Provisionally pregnant-uncertainty and interpretive work in accounts of home pregnancy testing

Emily Ross

Research output: Contribution to journalArticlepeer-review


Upon their availability for purchase in the 1970s, home pregnancy testing devices were hailed as a ‘revolution’ for women’s reproductive rights. Some authors however, have described these technologies as further enabling the medicalisation of pregnancy, and as contributing to the devaluing of women’s embodied knowledge. The home pregnancy test is one of many technological devices encountered by women experiencing pregnancy in the UK today. Existing literature has described how engagement with medical technologies during pregnancy might address uncertainties experienced at this time, providing women with reassurance and alleviating anxieties. Drawing on interviews with women living in Scotland, this article explores accounts of testing for a first pregnancy, and women’s descriptions of the impacts of home pregnancy testing upon experiences of early gestation. Participants engaged with pregnancy tests in varying ways, with uses shaping and shaped by their experiences of early pregnancy more broadly. Particular technical characteristics of the home pregnancy test led many participants to question their interpretation of a positive result, as well as the veracity of the test itself. Rather than addressing the unknowns of early gestation by confirming a suspected pregnancy, a positive result could thus exacerbate uncertainty. Through participants’ accounts, this article shows how uncertainty is lived out by users of mundane techno-medical artefacts, and sheds new light on women’s experiences of the first trimester of pregnancy.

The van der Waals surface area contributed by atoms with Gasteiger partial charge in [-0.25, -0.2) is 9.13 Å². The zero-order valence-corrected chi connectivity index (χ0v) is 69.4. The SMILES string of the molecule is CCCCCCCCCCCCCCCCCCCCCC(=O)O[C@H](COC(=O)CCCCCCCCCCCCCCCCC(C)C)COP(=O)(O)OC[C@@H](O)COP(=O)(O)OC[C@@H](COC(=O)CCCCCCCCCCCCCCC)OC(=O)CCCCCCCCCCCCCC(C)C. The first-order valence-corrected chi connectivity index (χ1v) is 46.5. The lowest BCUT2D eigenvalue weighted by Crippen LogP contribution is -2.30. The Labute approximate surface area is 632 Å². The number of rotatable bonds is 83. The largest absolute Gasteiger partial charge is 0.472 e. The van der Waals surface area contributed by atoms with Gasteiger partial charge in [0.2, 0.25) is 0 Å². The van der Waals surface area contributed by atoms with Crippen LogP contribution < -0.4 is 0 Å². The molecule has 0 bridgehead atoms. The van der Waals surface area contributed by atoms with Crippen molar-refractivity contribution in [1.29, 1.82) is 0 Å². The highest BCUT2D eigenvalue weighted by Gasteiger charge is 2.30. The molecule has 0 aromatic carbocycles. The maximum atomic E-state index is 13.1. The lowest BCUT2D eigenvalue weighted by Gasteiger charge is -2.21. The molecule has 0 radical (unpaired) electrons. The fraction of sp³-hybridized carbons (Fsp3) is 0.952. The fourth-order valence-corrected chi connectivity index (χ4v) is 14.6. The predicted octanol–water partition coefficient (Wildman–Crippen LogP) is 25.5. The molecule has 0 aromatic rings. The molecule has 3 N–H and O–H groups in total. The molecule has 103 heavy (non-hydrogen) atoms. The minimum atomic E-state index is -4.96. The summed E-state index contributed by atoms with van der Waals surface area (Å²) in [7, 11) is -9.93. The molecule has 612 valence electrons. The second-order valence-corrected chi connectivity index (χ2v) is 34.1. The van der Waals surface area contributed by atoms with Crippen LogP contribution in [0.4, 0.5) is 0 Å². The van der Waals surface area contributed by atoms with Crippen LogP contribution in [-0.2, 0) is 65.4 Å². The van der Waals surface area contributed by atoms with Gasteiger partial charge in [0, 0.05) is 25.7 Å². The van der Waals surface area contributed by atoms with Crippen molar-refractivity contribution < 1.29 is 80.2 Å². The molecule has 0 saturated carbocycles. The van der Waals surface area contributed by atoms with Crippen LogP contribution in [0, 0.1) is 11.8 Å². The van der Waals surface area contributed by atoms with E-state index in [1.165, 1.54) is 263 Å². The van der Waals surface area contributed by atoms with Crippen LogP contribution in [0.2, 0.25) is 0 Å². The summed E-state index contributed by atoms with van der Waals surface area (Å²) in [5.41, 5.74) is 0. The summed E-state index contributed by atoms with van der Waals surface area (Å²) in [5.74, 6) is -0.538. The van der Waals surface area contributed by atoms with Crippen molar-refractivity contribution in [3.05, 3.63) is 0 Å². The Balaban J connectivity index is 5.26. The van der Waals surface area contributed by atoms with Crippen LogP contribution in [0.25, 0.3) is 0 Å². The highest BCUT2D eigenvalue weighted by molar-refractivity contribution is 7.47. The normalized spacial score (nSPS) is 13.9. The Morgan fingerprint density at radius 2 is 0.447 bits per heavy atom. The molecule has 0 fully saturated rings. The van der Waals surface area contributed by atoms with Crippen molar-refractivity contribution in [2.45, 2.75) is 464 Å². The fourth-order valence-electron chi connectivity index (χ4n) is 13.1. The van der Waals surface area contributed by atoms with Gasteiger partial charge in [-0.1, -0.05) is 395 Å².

Original languageEnglish
Pages (from-to)87-105
Issue number1
Early online date1 Nov 2017
Publication statusPublished - 1 Jan 2018


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